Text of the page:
You have to give Cain Motter some credit.
Like millions of Americans, this Los Angeles-based artist has his share of credit card debt that he's working to pay off. However, unlike all those other folks, he's raising the money to pay off his cards by melting his cards -- and any that he can find -- into elaborate artistic statements about the evils of credit cards. He then sells his artwork for $1,200 apiece.
As Alanis Morrissette might say, isn't it ironic, don't you think?
Motter's path to becoming the Caravaggio of credit cards began when he attended college in Oklahoma in 1994.
Before that, he had grown up on a commune with his dad, a retired vaudeville hand-balancing showman, and was taught to pay for everything in cash.
"When I first got in to college, I got a lot of applications for credit cards because the card companies paid the university for the students' addresses," Motter told HuffPost Weird News. "They used to tell us to get them in case of emergencies, so I thought one might be good to have."
A few weeks later, Motter received a $50 check that he assumed was a gift for him.
"I thought it was a way of saying, 'Welcome to the family,'" he said.
Instead, it was a way of getting him on the road to being a debtor -- something Motter didn't realize until a month later when he got a bill for the money he spent.
"I went to the bank and asked for the check back because I wanted to press charges," he said. "But they told me it was perfectly legal. I realized that if they can trick me, it's my fault, but I decided to figure out a way to reverse things."
At first, he tried his revenue-stealing revenge by turning credit cards into pendants and necklaces, until one fateful night.
"For some reason, I just decided, 'Screw it! I'm going to burn a card!'" he said. "I picked up a Discover card and held it over a candle. I was surprised that it didn't catch on fire. It just flopped like rubber and than froze in place."
Motter discovered he was able to stretch the Discover card a significant amount and figured out a way to make it look like a face was coming out of the card.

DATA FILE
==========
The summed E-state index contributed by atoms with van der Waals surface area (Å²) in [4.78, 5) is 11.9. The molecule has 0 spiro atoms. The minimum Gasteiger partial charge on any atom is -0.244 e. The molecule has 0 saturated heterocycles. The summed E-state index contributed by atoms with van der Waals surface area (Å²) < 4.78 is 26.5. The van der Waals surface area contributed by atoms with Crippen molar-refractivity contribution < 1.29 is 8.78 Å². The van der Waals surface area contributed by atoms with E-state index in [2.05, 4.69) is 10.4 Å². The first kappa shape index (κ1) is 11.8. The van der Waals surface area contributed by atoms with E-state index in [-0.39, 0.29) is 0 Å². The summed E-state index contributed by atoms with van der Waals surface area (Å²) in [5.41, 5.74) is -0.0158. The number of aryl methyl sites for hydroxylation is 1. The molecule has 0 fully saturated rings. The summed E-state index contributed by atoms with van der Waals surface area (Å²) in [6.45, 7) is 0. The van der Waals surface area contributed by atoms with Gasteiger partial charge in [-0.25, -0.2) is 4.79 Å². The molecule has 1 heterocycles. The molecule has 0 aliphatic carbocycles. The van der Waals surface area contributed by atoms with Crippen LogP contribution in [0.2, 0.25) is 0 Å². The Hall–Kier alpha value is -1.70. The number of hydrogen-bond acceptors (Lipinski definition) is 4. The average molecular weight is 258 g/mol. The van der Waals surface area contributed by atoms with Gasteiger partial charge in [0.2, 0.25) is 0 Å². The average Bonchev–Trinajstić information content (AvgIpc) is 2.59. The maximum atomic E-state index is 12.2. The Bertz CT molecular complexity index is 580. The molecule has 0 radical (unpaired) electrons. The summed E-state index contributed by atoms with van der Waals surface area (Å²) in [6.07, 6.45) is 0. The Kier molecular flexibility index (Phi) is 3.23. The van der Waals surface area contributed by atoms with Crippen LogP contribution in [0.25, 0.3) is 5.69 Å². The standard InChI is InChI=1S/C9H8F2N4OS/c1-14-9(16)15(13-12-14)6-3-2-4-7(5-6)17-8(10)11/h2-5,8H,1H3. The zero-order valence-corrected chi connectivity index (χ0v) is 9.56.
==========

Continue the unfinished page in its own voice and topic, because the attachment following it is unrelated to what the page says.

After that, Motter started to stretch himself as well, turning out 15 card sculptures, including a working miniature guillotine and learning to shoot flames out of his mouth in the process.
But despite Motter's obvious talent, the world wasn't ready to look at his credit card critiques back in the prosperous 1990s.
"I put the sculptures in a show and people were indifferent," he said. "Many people didn't agree that credit cards were bad. I said, 'Just wait! They're going to get people in debt. There will be trouble in the future!'"
Whether people didn't take him seriously because they didn't think the good times would ever end -- or because of his tendency to walk around with his shirt off wearing only American flag-themed pants -- doesn't matter now.
Fact is, the work of this prophet against corporate profit is now in vogue.
"In the past two years, there's been a bigger market for my work," Motter reported. "Everyone is on my page. People come by and they drop the 'F-bombs' against the banks."
One of those people who's been impressed with Motter's work is Nicole Hill, a swim teacher in Santa Monica, Calif.
"I call it 'Credit Card Death Art,'" she laughed. "It's high quality stuff and very timely."
Motter's former neighbor, Phil Raizen, not only admires the art, but the artist's personal integrity.
"He really lives up to his beliefs," Raizen said. "He grew up on a commune and really doesn't use credit cards."
Although Motter is able to sell his credit card sculptures for a hefty sum, he only sells them when he's absolutely desperate for cash.
"I really think they belong together," Motter said, adding that the longer his art pieces stay together, the more historical they will be. "We're coming to a day when credit cards will be obsolete."
Although he doesn't like credit cards, he admits that certain types are more aesthetically pleasing to his eye.
"I love the ones with the American flag on them," Motter said. "I took one of them and glued a crawling Army guy on it and use it as a belt buckle. And the silver parts of old Citibank cards work great if you're making the blade of a guillotine."
Motter says some people have given him cards with which to create custom pieces, but he always makes sure they are from a dead account before commencing the project.
He admits he owes a debt to the credit card companies for inspiring this project, but, despite his best efforts, he is still in debt because of some unexpected expenses.
"I do have some credit debts, and I am trying to use the sales from these to pay those off," he said. "I liken it to feeding bacon to a pig."
WATCH Cain Motter's Credit Card Art: